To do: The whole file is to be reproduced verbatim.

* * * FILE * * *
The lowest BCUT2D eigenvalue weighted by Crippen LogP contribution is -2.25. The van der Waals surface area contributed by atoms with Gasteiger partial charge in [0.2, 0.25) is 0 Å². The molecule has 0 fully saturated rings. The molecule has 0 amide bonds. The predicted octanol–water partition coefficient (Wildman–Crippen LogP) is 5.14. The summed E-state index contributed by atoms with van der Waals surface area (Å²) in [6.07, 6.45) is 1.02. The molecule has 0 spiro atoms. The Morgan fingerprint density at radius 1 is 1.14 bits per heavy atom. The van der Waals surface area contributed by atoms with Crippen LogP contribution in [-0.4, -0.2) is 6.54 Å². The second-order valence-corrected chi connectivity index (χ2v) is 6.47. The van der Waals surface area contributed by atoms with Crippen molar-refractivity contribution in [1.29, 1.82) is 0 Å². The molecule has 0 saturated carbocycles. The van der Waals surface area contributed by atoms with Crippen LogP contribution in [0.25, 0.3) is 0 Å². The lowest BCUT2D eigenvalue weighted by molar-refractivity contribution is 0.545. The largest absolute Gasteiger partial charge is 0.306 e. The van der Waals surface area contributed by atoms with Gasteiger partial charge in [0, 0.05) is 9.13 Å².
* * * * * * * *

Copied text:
The lowest BCUT2D eigenvalue weighted by Crippen LogP contribution is -2.25. The van der Waals surface area contributed by atoms with Gasteiger partial charge in [0.2, 0.25) is 0 Å². The molecule has 0 fully saturated rings. The molecule has 0 amide bonds. The predicted octanol–water partition coefficient (Wildman–Crippen LogP) is 5.14. The summed E-state index contributed by atoms with van der Waals surface area (Å²) in [6.07, 6.45) is 1.02. The molecule has 0 spiro atoms. The Morgan fingerprint density at radius 1 is 1.14 bits per heavy atom. The van der Waals surface area contributed by atoms with Crippen LogP contribution in [-0.4, -0.2) is 6.54 Å². The second-order valence-corrected chi connectivity index (χ2v) is 6.47. The van der Waals surface area contributed by atoms with Crippen molar-refractivity contribution in [1.29, 1.82) is 0 Å². The molecule has 0 saturated carbocycles. The van der Waals surface area contributed by atoms with Crippen LogP contribution in [0.25, 0.3) is 0 Å². The lowest BCUT2D eigenvalue weighted by molar-refractivity contribution is 0.545. The largest absolute Gasteiger partial charge is 0.306 e. The van der Waals surface area contributed by atoms with Gasteiger partial charge in [0, 0.05) is 9.13 Å².